Here is the reentry plan:
Control your altitude during re-entry such that
There is enough air density to generate enough lift to equal 1g at your current speed. At an angle of attack that isn't too close to stall. Earlier in the flight you will not need anywhere near 1g of lift since you are somewhat in orbit, but it will not hurt to have it: just lower your angle of attack to lower your lift.
There isn't enough air to get 2g of lift. This ensures aerodynamic forces don't grow too high.
Here are the issues:
Supersonic handling. The glider as-is wouldn't be controllable at supersonic speeds without delta-wings or swing-wings, etc.
Hypersonic lift:drag ratio is around 4 unlike a sailplane which can reach 50. At optimum L/D ratio the lift coefficient is very low but at lower L/D ratio (of around 2) we get a lift of around 0.3. Subsonic airfoils can have a lift coefficient of around 1.0 at a safe margin from stall. This would mean 3x the force of a slow-gliding sailplane (not too extreme), unless your delta-wing is 3x fatter. In which case the wind-force would be similar to the subsonic case. You have 0.5g or so of drag-deceleration thus less sight-seeing time but that means a peak g-force of about 1.1g. No big deal.
Even with these two issues you can could stick your (pressure-gloved) hand into the airflow all the way through reentry and the force is no worse than a car on a freeway. Although it would feel different since it is a hypersonic flow at very low air density instead of subsonic at high density. You could see the shock-wave glowing and enveloping your hand. It would look pretty.
- Heat! Heat! Heat! The force of the wind is ~ρv^2 and is kept just below hurricane force. But heat is ~ρv^3. When v is mach 20 you can't have enough wind to generate the needed lift without getting incinerated. Your hull is made out of muileh which is a material that cannot melt no matter how hot it gets. But the payload and people aren't, so you have the issue of thermal soak.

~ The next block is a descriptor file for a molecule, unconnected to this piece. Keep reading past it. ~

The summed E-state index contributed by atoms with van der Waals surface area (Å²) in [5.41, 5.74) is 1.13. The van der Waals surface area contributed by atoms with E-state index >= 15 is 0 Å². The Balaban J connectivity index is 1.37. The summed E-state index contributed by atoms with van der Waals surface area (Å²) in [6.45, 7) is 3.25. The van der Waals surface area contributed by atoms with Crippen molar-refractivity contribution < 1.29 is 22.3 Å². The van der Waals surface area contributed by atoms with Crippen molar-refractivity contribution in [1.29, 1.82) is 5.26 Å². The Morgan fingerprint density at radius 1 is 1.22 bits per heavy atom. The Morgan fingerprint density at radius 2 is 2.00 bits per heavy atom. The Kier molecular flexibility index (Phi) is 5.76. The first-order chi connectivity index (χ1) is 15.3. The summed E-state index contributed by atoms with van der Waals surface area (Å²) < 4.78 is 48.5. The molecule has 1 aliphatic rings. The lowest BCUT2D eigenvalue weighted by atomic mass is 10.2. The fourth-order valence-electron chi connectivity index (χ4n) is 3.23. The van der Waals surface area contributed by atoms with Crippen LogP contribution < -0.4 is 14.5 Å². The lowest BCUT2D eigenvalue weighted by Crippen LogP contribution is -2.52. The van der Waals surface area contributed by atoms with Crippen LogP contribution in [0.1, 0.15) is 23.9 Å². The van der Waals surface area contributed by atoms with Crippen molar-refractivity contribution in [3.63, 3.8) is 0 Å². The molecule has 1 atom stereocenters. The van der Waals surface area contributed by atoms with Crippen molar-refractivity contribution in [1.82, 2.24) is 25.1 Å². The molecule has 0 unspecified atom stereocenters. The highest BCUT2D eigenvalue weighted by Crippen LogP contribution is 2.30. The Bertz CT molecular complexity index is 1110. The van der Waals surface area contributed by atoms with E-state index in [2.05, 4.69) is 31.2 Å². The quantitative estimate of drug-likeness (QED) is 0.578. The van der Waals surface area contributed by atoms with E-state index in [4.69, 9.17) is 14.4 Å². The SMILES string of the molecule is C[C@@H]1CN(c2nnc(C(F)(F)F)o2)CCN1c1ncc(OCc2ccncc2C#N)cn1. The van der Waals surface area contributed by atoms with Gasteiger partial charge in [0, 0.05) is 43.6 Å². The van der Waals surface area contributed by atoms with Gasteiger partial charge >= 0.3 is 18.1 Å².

Ablative heat-shields saturate in terms of heat flux: Above a critical temperature the heat-shield starts to sublimate and the gas created prevents further heat flux to the shield. This means time is more important than temperature and you want to go in quick.
The shuttle has a non-ablative system and indeed reenters at a lower force. But there is still some advantage in not drawing reentry out too much (time still "wins" against temperature) even if there isn't as much of a saturation effect.
With this plan in mind:
At which (maximum) altitude & speed would the variometer tell 0 m/s vertical speed?
No limit here. You could (for a short time) maintain 0 m/s speed at any altitude/speed on this reentry.
What would be max temperature reached?
Probably around 1500C as that is the what the space-shuttle's relatively gentle reentry is. But for an even longer time than the space-shuttle.
Have there ever been real tests of deorbiting high finesse / low wing loaded gliding devices?
Not that I am aware of. Supersonic wings aren't "high finesse" (low chord). Keeping tensile strength high anywhere near 1500C is a real challenge and a long wing exposed to the airflow would be hard to heat-shield. As is protecting the avionics.
What would angle of attack be during the whole descent, until subsonic speed?
Near the zero-lift point in orbit (for my reentry plan), to highest in hypersonic but much below orbital speed and then lower again for the subsonic portion.
How does Coanda effect work at hypersonic speeds?
I am guessing it would be reversed. At low speed airflow tries to follow the curve of the ball. Air flowing over the top will end up getting deflected downward (lifting the ball upward) when it passes the upper-backside of the ball. Visa-versa for air passing the bottom of the ball. The Coandă effect uses skin-friction: a pitched baseball with backspin will slow down air on the lower side and speed up air on the upper side. This asymmetry generates a net upward lift.
At supersonic speeds the air doesn't have time to follow the curve of the ball. It slams into the front of the ball as a shock-wave and is flung outward at great speed. It will eventually be pushed back inward and fill the void left by the ball but (enough above mach 1) this is too far downstream to affect the ball. A back-spinning ball will tend to push the air ramming into the front of it up due to skin friction and thus push itself down which is opposite to the subsonic case.